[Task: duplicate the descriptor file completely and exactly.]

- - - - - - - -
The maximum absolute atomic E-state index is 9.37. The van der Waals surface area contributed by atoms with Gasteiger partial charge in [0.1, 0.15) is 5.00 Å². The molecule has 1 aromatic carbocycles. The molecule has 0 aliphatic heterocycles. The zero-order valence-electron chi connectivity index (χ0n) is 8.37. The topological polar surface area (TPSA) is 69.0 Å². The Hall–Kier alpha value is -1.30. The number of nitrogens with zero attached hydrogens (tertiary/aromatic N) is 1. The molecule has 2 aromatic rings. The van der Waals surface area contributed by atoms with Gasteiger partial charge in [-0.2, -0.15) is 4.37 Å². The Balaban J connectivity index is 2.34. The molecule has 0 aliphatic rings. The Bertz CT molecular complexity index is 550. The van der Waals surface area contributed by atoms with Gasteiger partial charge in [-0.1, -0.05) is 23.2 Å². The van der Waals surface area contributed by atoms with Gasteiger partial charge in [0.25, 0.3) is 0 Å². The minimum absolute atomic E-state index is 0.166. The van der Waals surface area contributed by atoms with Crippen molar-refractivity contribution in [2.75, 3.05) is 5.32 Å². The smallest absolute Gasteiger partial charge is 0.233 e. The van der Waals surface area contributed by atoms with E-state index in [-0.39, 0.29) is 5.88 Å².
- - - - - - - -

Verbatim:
The maximum absolute atomic E-state index is 9.37. The van der Waals surface area contributed by atoms with Gasteiger partial charge in [0.1, 0.15) is 5.00 Å². The molecule has 1 aromatic carbocycles. The molecule has 0 aliphatic heterocycles. The zero-order valence-electron chi connectivity index (χ0n) is 8.37. The topological polar surface area (TPSA) is 69.0 Å². The Hall–Kier alpha value is -1.30. The number of nitrogens with zero attached hydrogens (tertiary/aromatic N) is 1. The molecule has 2 aromatic rings. The van der Waals surface area contributed by atoms with Gasteiger partial charge in [-0.2, -0.15) is 4.37 Å². The Balaban J connectivity index is 2.34. The molecule has 0 aliphatic rings. The Bertz CT molecular complexity index is 550. The van der Waals surface area contributed by atoms with Gasteiger partial charge in [-0.1, -0.05) is 23.2 Å². The van der Waals surface area contributed by atoms with Gasteiger partial charge in [0.25, 0.3) is 0 Å². The minimum absolute atomic E-state index is 0.166. The van der Waals surface area contributed by atoms with Crippen molar-refractivity contribution in [2.75, 3.05) is 5.32 Å². The smallest absolute Gasteiger partial charge is 0.233 e. The van der Waals surface area contributed by atoms with E-state index in [-0.39, 0.29) is 5.88 Å².